Virginia Senate panel OKs offshore drilling, fracking bans

January 22, 2020 GMT

RICHMOND, Va. (AP) — A Virginia Senate committee on Tuesday advanced measures that would ban offshore drilling as well as hydraulic fracturing in much of eastern Virginia.

Similar versions of both measures have been proposed in previous years but died in what was then a Republican-controlled General Assembly. Democrats who took control of both chambers of the legislature in November’s elections have pledged to enact stricter environmental laws.

“I think elections have consequences, and one of the consequences is a cleaner environment for Virginia,” Michael Town, executive director of the Virginia League of Conservation Voters, said after the votes.


The Senate Committee on Agriculture, Conservation and Natural Resources approved Democratic Sen. Scott Surovell’s measure prohibiting hydraulic fracturing — or fracking — in the Eastern Virginia Groundwater Management Area on a 10-5 vote.

Fracking is a technique that allows energy companies to extract huge volumes of oil and gas from shale rock deep underground. It involves injecting high-pressure mixtures of water, sand or gravel and chemicals into rock. Fracking opponents say the chemicals involved threaten water supplies and public health.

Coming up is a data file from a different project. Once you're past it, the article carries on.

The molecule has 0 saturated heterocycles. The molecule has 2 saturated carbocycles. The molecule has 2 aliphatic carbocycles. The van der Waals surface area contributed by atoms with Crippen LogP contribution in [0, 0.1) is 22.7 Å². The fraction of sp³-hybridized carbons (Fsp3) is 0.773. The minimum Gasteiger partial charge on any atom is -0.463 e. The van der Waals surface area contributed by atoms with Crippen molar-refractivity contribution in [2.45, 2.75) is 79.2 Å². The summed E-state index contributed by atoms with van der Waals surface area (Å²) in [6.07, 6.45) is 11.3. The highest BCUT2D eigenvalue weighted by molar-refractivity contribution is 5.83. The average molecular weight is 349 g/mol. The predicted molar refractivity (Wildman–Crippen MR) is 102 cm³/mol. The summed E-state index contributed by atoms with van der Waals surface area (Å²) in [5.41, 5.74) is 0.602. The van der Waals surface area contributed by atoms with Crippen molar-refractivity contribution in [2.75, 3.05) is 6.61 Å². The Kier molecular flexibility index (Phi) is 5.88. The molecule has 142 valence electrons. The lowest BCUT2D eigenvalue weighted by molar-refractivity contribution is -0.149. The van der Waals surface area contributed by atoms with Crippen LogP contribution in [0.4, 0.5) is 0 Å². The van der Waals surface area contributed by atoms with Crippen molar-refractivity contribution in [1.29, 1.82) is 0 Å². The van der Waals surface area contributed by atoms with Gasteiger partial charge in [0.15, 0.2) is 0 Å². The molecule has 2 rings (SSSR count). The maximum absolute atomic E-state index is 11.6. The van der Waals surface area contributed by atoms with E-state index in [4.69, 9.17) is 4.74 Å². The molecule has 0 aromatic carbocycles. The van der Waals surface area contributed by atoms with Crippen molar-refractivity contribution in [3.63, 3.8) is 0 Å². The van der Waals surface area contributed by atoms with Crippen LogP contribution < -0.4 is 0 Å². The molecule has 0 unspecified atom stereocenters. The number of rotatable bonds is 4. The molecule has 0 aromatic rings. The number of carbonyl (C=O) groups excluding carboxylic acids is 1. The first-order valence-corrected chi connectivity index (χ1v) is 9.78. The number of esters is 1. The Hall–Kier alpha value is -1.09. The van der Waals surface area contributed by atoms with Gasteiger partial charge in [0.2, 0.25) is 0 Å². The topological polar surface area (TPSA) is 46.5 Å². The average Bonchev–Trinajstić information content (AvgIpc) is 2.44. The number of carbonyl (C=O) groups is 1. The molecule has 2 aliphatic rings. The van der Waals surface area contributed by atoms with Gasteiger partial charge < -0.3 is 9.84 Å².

Surovell sponsored a similar bill two years ago. It died in a committee on a tied vote.

He said that the bill was necessary to protect the Potomac Aquifer, a drinking water source for millions of Virginians, because a company has signed leases to frack in the Taylorsville Basin. Surovell also said he wants to prevent any other company that might seek to acquire a lease.

Environmental advocates urged lawmakers to pass the bill. Representatives of the Virginia Petroleum Council and the Virginia Oil and Gas Association were the only speakers to oppose it, arguing it was unnecessary and that fracking can be conducted safely.

The vote on the offshore drilling ban sponsored by Democratic Sen. Lynwood Lewis was 11-3. Environmental groups also supported that bill, which was opposed only by the Virginia Petroleum Council.

In addition to prohibiting drilling leases, easements, or permits on the beds of state waters, the measure also removes policy statements in state code that say Virginia supports federal efforts to permit offshore oil and gas developments.

In Virginia, the possibility of drilling off the Atlantic seaboard has brought together a diverse group of opponents who say it could threaten the state’s tourism industry and hinder the military, which has a huge presence in Hampton Roads. Proponents say it will boost economic development.

The measures still must advance through the full Senate as well as the House and be signed by the governor.